Required Minimum Distribution (RMD) Age

The current law requires that most individuals begin withdrawing a minimum distribution from their retirement savings at the age of 70.5. Six-months-past-70 has invited an unnecessary amount of confusion since its inception in the Tax Reform Act of 1986. The SECURE Act seeks to simplify matters by raising the RMD age to 72. If the RESA Act passes in the Senate, the age requirement will be raised even higher to 75.

IRA Contributions

One of the most confounding retirement rules is the age limitation on IRA contributions, currently set at 70.5. The SECURE Act repeals the age limitation for traditional IRA contributions.

Benefit to Parents

Section 113 removes the 10 percent penalty tax from qualified early retirement plan withdrawals. Parents will be able to take an aggregate amount of $5,000 within one year of the adoption or birth of a child, penalty free. Section 302 expands section 529 plans by allowing withdrawals of as much as $10,000 for repayments of some student loans.

Stretch Provisions

Currently, beneficiaries of inherited retirement plans like 401(k), traditional IRAs, and Roth IRAs can spread the distributions until their dying breath. The new revenue provisions (Section 401) changes the rules, requiring most beneficiaries to distribute the account over a 10-year period and pay any taxes due. The tax-generating change will accelerate the depletion of many inherited accounts but will not affect surviving spouses and minor children.  

Disclosures

Another administrative improvement provided in the Act requires employers to provide a lifetime income disclosure once every 12 months. The disclosures are meant to show the amount of monthly payments the participant or beneficiary would receive based on the total accrued benefit. 

Kiddie Tax

Under the current law, the unearned income of children would be taxed at their parent’s marginal tax rate. Section 501 repeals the “kiddie tax” measures that were added by the 2017 Tax Act. The new provision states that unearned income of children would not be taxed at trust rates. Taxpayers can retroactively elect to not pay the taxes. The bill benefits many Americans, including families of deceased active-duty service members, survivors of first responders, children who receive certain tribal payments, and college students receiving scholarships.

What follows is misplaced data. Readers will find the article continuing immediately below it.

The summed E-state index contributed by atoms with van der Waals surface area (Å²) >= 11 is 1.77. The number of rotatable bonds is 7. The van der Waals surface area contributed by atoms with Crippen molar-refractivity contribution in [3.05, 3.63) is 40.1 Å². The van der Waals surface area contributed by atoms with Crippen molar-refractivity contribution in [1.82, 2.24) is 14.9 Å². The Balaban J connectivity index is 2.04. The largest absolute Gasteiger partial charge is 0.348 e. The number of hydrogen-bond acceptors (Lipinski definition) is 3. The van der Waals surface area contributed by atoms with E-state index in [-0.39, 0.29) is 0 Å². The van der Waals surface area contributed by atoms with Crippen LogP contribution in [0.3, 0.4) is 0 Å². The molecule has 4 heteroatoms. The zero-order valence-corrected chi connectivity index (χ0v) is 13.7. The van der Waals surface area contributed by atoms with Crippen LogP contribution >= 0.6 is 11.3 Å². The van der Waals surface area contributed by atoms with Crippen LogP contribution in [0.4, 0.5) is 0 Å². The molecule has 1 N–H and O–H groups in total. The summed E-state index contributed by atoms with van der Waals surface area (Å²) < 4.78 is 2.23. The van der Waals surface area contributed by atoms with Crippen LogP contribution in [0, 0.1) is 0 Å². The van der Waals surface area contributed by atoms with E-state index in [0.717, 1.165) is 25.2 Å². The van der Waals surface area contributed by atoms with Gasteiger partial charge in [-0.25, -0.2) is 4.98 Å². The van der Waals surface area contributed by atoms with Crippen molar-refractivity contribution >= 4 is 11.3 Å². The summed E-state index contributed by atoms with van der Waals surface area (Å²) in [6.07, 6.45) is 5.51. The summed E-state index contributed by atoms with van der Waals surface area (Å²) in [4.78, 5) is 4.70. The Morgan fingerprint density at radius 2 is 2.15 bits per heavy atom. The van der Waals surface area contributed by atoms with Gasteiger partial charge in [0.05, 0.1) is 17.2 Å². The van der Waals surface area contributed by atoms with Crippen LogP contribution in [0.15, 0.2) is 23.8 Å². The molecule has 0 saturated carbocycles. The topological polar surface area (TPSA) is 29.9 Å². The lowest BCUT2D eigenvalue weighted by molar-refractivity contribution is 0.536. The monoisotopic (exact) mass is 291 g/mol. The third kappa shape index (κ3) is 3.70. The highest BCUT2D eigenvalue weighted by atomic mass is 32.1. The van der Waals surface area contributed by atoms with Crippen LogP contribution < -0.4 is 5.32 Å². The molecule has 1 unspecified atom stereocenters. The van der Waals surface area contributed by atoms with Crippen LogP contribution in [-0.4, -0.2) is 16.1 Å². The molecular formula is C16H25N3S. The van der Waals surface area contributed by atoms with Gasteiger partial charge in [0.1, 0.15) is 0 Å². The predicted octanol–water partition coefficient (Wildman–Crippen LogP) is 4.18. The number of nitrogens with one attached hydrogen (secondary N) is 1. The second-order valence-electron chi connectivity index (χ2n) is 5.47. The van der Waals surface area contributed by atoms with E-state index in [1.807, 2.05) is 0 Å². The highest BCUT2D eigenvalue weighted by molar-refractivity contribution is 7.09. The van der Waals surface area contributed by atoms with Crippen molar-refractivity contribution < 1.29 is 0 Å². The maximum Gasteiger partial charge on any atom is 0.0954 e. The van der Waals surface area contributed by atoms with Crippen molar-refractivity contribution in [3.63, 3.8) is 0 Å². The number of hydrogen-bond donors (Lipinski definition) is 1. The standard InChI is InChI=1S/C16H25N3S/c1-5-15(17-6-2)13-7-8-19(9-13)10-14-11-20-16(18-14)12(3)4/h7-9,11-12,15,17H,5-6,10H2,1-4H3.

Other changes proposed in bill include increased penalties for failures to file and the portability of lifetime income options. The SECURE Act is as likely to pass as it is to undergo slight modifications. We will keep an eye on the state of the bill and keep you abreast of its status. In the meantime, our professionals are standing by to answer your questions and address your concerns.

The IRS recently announced the 2018 cost-of-living adjustments for various retirement plan dollar limits.

The indexed amounts, and other commonly used limits, are listed below:

2018 2017 2016

IRAs

IRA Contribution Limit $5,500 $5,500 $5,500
IRA Catch-Up Contributions 1,000 1,000 1,000

IRA AGI Deduction Phase-out Starting at

Joint Return 101,000 99,000 98,000
Single or Head of Household 63,000 62,000 61,000

SEP

SEP Minimum Compensation 600 600 600
SEP Maximum Contribution 55,000 54,000 53,000
SEP Maximum Compensation 275,000 270,000 265,000

SIMPLE Plans

SIMPLE Maximum Contributions 12,500 12,500 12,500
Catch-up Contributions 3,000 3,000 3,000

401(k), 403(b), Profit-Sharing Plans, etc.

Annual Compensation 275,000 270,000 265,000
Elective Deferrals 18,500 18,000 18,000
Catch-up Contributions 6,000 6,000 6,000
Defined Contribution Limits 55,000 54,000 53,000
ESOP Limits

1,105,000

220,000

1,080,000

215,000

1,070,000

210,000

Other

HCE Threshold 120,000 120,000 120,000
Defined Benefit Limits 220,000 215,000 210,000
Key Employee 175,000 175,000 170,000
457 Elective Deferrals 18,500 18,000 18,000
Control Employee (board member or officer) 110,000 105,000 105,000
Control Employee (compensation-based) 220,000 215,000 215,000
Taxable Wage Base 128,400 127,200 118,500